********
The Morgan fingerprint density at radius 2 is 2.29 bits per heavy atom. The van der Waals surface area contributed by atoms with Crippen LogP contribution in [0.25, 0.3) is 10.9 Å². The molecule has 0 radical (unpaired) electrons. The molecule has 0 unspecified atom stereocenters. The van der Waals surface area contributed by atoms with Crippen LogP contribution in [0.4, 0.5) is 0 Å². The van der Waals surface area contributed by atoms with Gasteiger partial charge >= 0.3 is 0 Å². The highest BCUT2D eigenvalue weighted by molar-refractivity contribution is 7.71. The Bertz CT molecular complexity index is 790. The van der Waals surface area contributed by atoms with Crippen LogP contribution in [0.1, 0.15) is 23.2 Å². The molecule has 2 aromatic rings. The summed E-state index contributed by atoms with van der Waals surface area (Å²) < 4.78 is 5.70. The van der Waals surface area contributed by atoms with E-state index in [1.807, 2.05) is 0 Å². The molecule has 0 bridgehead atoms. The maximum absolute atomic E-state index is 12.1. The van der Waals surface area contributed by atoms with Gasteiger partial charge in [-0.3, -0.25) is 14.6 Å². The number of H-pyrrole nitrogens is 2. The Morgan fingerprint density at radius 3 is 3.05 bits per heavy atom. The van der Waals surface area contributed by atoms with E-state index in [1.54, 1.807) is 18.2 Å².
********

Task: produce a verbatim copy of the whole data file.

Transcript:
The Morgan fingerprint density at radius 2 is 2.29 bits per heavy atom. The van der Waals surface area contributed by atoms with Crippen LogP contribution in [0.25, 0.3) is 10.9 Å². The molecule has 0 radical (unpaired) electrons. The molecule has 0 unspecified atom stereocenters. The van der Waals surface area contributed by atoms with Crippen LogP contribution in [0.4, 0.5) is 0 Å². The van der Waals surface area contributed by atoms with Gasteiger partial charge >= 0.3 is 0 Å². The highest BCUT2D eigenvalue weighted by molar-refractivity contribution is 7.71. The Bertz CT molecular complexity index is 790. The van der Waals surface area contributed by atoms with Crippen LogP contribution in [0.1, 0.15) is 23.2 Å². The molecule has 2 aromatic rings. The summed E-state index contributed by atoms with van der Waals surface area (Å²) < 4.78 is 5.70. The van der Waals surface area contributed by atoms with E-state index in [1.807, 2.05) is 0 Å². The molecule has 0 bridgehead atoms. The maximum absolute atomic E-state index is 12.1. The van der Waals surface area contributed by atoms with Gasteiger partial charge in [-0.3, -0.25) is 14.6 Å². The number of H-pyrrole nitrogens is 2. The Morgan fingerprint density at radius 3 is 3.05 bits per heavy atom. The van der Waals surface area contributed by atoms with E-state index in [1.54, 1.807) is 18.2 Å².